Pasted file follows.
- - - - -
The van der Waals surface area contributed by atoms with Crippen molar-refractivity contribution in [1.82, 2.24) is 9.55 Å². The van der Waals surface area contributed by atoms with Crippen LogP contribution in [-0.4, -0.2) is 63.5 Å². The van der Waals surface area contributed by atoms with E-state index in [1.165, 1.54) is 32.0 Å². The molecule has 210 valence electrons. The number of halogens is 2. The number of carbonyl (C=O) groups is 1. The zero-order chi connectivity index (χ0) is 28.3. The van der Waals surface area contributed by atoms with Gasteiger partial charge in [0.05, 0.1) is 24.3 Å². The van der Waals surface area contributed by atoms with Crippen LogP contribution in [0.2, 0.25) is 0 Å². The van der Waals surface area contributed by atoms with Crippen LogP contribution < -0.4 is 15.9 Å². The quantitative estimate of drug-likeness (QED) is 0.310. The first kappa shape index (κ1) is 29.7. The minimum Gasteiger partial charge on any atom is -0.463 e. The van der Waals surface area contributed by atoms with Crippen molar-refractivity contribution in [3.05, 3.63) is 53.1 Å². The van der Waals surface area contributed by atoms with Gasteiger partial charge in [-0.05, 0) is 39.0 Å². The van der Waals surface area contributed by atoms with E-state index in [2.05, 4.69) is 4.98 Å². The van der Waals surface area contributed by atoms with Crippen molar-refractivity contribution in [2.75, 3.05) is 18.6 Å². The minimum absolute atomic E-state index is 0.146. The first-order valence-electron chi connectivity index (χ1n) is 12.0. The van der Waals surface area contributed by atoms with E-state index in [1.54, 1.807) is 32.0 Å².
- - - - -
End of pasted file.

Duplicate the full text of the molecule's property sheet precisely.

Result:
The van der Waals surface area contributed by atoms with Crippen molar-refractivity contribution in [1.82, 2.24) is 9.55 Å². The van der Waals surface area contributed by atoms with Crippen LogP contribution in [-0.4, -0.2) is 63.5 Å². The van der Waals surface area contributed by atoms with E-state index in [1.165, 1.54) is 32.0 Å². The molecule has 210 valence electrons. The number of halogens is 2. The number of carbonyl (C=O) groups is 1. The zero-order chi connectivity index (χ0) is 28.3. The van der Waals surface area contributed by atoms with Gasteiger partial charge in [0.05, 0.1) is 24.3 Å². The van der Waals surface area contributed by atoms with Crippen LogP contribution in [0.2, 0.25) is 0 Å². The van der Waals surface area contributed by atoms with Crippen LogP contribution < -0.4 is 15.9 Å². The quantitative estimate of drug-likeness (QED) is 0.310. The first kappa shape index (κ1) is 29.7. The minimum Gasteiger partial charge on any atom is -0.463 e. The van der Waals surface area contributed by atoms with Crippen molar-refractivity contribution in [3.05, 3.63) is 53.1 Å². The van der Waals surface area contributed by atoms with Gasteiger partial charge in [-0.05, 0) is 39.0 Å². The van der Waals surface area contributed by atoms with E-state index in [2.05, 4.69) is 4.98 Å². The van der Waals surface area contributed by atoms with Crippen molar-refractivity contribution in [2.75, 3.05) is 18.6 Å². The minimum absolute atomic E-state index is 0.146. The first-order valence-electron chi connectivity index (χ1n) is 12.0. The van der Waals surface area contributed by atoms with E-state index in [1.54, 1.807) is 32.0 Å².